Places of the New Testament for Purgatory answered. But he alledgeth other places of the New Testament, that are not so easie to be answered: And first that of Matth. 12. 32. Whosoever speaketh a word against the Sonne of man, it shall be forgiven him; but whosoever speaketh against the Holy Ghost, it shall not bee forgiven him neither in this world, nor in the world to come: Where he will have Purgatory to be the World to come, wherein some sinnes may be forgiven, which in this World were not forgiven: notwithstanding that it is manifest, there are but three Worlds; one from the Creation to the Flood, which was destroyed by Water, and is called in Scripture the Old World; another from the Flood, to the day of Judgement, which is the Present World, and shall bee destroyed by Fire; and the third, which shall bee from the day of Judgement forward, everlasting, which is called the World to come; and in which it is agreed by all, there shall be no Purgatory: And therefore the World to come, and Purgatory, are inconsistent. But what then can bee the meaning of those our Saviours words? I confesse they are very hardly to bee reconciled with all the Doctrines now unanimously received: Nor is it any shame, to confesse the profoundnesse of the Scripture, to bee too great to be sounded by the shortnesse of humane understanding. Neverthelesse, I may propound such things to the consideration of more learned Divines, as the text it selfe suggesteth. And first, seeing to speake against the Holy Ghost, as being the third Person of the Trinity, is to speake against the Church, in which the Holy Ghost resideth; it seemeth the comparison is made, betweene the Easinesse of our Saviour, in bearing with offences done to him while hee himselfe taught the world, that is, when he was on earth, and the Severity of the Pastors after him, against those which should deny their authority, which was from the Holy Ghost: As if he should say, You that deny my Power; nay you that shall crucifie me, shall be pardoned by mee, as often as you turne unto mee by Repentance: But if you deny the Power of them that teach you hereafter, by vertue of the Holy Ghost, they shall be inexorable, and shall not forgive you, but persecute you in this World, and leave you without absolution, (though you turn to me, unlesse you turn also to them,) to the punishments (as much as lies in them) of the World to come: And so the words may be taken as a Prophecy, or Prædiction concerning the times, as they have along been in the Christian Church: Or if this be not the meaning, (for I am not peremptory in such difficult places,) perhaps there may be place left after the Resurrection for the Repentance of some sinners: And there is also another place, that seemeth to agree therewith. For considering the words of St. Paul (1 Cor. 15. 29.) What shall they doe which are Baptized for the dead, if the dead rise not at all? why also are they Baptized for the dead? a man may probably inferre, as some have done, that in St. Pauls time, there was a custome by receiving Baptisme for the dead, (as men that now beleeve, are Sureties and Undertakers for the Faith of Infants, that are not capable of beleeving,) to undertake for the persons of their deceased friends, that they should be ready to obey, and receive our Saviour for their King, at his coming again; and then the forgivenesse of sins in the world to come, has no need of a Purgatory. But in both these interpretations, there is so much of paradox, that I trust not to them; but propound them to those that are throughly versed in the Scripture, to inquire if there be no clearer place that contradicts them. Onely of thus much, I see evident Scripture, to perswade me, that there is neither the word, nor the thing of Purgatory, neither in this, nor any other text; nor any thing that can prove a necessity of a place for the Soule without the Body; neither for the Soule of Lazarus during the four days he was dead; nor for the Soules of them which the Romane Church pretend to be tormented now in Purgatory. For God, that could give a life to a peece of clay, hath the same power to give life again to a dead man, and renew his inanimate, and rotten Carkasse, into a glorious, spirituall, and immortall Body.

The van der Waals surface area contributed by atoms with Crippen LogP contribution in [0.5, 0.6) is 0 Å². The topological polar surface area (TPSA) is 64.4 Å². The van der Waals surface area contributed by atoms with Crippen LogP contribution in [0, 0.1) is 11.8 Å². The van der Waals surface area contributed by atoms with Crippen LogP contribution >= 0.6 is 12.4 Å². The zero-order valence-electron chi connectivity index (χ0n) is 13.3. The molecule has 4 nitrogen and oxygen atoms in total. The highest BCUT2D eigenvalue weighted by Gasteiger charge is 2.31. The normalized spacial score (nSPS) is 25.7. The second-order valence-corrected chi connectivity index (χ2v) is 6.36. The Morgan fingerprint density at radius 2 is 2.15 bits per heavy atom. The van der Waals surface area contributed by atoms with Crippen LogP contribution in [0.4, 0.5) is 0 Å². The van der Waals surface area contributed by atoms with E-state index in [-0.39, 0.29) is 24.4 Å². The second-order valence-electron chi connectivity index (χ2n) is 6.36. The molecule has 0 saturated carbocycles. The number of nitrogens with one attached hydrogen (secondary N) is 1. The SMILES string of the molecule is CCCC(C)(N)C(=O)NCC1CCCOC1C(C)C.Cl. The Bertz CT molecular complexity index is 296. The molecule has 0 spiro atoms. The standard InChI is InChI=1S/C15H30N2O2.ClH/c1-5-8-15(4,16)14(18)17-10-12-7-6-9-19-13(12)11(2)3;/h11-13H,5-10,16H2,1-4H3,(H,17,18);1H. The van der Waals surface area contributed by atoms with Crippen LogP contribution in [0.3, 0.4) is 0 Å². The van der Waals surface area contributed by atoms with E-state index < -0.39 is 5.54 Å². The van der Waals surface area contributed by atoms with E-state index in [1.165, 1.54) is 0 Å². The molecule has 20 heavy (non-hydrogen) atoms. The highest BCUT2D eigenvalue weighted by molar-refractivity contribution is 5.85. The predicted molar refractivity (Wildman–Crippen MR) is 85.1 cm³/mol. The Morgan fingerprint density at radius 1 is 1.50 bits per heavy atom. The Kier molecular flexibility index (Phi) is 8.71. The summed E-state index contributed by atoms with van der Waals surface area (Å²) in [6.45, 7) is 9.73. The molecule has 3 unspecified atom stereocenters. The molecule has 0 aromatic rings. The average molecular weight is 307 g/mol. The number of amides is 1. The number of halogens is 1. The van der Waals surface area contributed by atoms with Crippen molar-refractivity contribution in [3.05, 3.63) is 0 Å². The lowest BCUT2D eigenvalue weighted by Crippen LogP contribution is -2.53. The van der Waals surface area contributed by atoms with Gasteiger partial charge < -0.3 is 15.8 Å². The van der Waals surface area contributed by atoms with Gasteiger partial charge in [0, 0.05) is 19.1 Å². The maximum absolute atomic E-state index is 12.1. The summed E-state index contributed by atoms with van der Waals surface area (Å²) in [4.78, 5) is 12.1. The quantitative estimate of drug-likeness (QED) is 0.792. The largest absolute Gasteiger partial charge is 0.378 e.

Another place is that of 1 Cor. 3. where it is said, that they which built Stubble, Hay, &c. on the true Foundation, their work shall perish; but they themselves shall be saved; but as through Fire: This Fire, he will have to be the Fire of Purgatory. The words, as I have said before, are an allusion to those of Zach. 13. 9. where he saith, I will bring the third part through the Fire, and refine them as Silver is refined, and will try them as Gold is tryed: Which is spoken of the comming of the Messiah in Power and Glory; that is, at the day of Judgment, and Conflagration of the present world; wherein the Elect shall not be consumed, but be refined; that is, depose their erroneous Doctrines, and Traditions, and have them as it were sindged of; and shall afterwards call upon the name of the true God. In like manner, the Apostle saith of them, that holding this FoundationJesus is the Christ, shall build thereon some other Doctrines that be erroneous, that they shall not be consumed in that fire which reneweth the world, but shall passe through it to Salvation; but so, as to see, and relinquish their former Errours. The Builders, are the Pastors; the Foundation, that Jesus is the Christ; the Stubble and Hay, False Consequences drawn from it through Ignorance, or Frailty; the Gold, Silver, and pretious Stones, are their True Doctrines; and their Refining or Purging, the Relinquishing of their Errors. In all which there is no colour at all for the burning of Incorporeall, that is to say, Impatible Souls.